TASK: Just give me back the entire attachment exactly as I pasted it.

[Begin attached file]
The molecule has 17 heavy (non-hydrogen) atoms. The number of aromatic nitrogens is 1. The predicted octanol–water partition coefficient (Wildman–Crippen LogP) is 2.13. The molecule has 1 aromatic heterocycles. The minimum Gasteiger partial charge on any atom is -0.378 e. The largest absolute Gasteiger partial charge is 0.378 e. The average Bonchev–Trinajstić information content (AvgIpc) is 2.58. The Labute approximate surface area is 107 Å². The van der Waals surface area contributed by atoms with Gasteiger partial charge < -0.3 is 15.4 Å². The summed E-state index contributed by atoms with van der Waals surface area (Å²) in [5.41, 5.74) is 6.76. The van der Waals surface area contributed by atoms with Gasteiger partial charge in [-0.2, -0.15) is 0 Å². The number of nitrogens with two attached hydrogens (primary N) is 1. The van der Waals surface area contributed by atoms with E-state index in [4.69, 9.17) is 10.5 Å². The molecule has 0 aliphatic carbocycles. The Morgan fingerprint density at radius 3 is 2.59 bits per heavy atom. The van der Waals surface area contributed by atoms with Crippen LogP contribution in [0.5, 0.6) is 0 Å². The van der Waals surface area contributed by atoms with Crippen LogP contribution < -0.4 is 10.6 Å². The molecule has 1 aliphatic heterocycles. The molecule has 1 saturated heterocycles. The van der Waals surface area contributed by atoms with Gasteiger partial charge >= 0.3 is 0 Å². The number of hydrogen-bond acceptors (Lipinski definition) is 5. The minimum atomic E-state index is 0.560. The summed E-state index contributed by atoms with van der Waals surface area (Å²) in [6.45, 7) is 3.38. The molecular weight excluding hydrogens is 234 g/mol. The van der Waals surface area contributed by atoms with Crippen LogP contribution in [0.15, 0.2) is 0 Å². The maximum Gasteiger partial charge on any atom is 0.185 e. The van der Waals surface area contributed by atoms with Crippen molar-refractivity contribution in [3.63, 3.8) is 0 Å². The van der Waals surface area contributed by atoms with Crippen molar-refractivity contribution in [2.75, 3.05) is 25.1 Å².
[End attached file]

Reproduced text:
The molecule has 17 heavy (non-hydrogen) atoms. The number of aromatic nitrogens is 1. The predicted octanol–water partition coefficient (Wildman–Crippen LogP) is 2.13. The molecule has 1 aromatic heterocycles. The minimum Gasteiger partial charge on any atom is -0.378 e. The largest absolute Gasteiger partial charge is 0.378 e. The average Bonchev–Trinajstić information content (AvgIpc) is 2.58. The Labute approximate surface area is 107 Å². The van der Waals surface area contributed by atoms with Gasteiger partial charge < -0.3 is 15.4 Å². The summed E-state index contributed by atoms with van der Waals surface area (Å²) in [5.41, 5.74) is 6.76. The van der Waals surface area contributed by atoms with Gasteiger partial charge in [-0.2, -0.15) is 0 Å². The number of nitrogens with two attached hydrogens (primary N) is 1. The van der Waals surface area contributed by atoms with E-state index in [4.69, 9.17) is 10.5 Å². The molecule has 0 aliphatic carbocycles. The Morgan fingerprint density at radius 3 is 2.59 bits per heavy atom. The van der Waals surface area contributed by atoms with Crippen LogP contribution in [0.5, 0.6) is 0 Å². The van der Waals surface area contributed by atoms with Crippen LogP contribution < -0.4 is 10.6 Å². The molecule has 1 aliphatic heterocycles. The molecule has 1 saturated heterocycles. The van der Waals surface area contributed by atoms with Gasteiger partial charge >= 0.3 is 0 Å². The number of hydrogen-bond acceptors (Lipinski definition) is 5. The minimum atomic E-state index is 0.560. The summed E-state index contributed by atoms with van der Waals surface area (Å²) in [6.45, 7) is 3.38. The molecular weight excluding hydrogens is 234 g/mol. The van der Waals surface area contributed by atoms with Crippen LogP contribution in [0.15, 0.2) is 0 Å². The maximum Gasteiger partial charge on any atom is 0.185 e. The van der Waals surface area contributed by atoms with Crippen molar-refractivity contribution in [3.63, 3.8) is 0 Å². The van der Waals surface area contributed by atoms with Crippen molar-refractivity contribution in [2.75, 3.05) is 25.1 Å².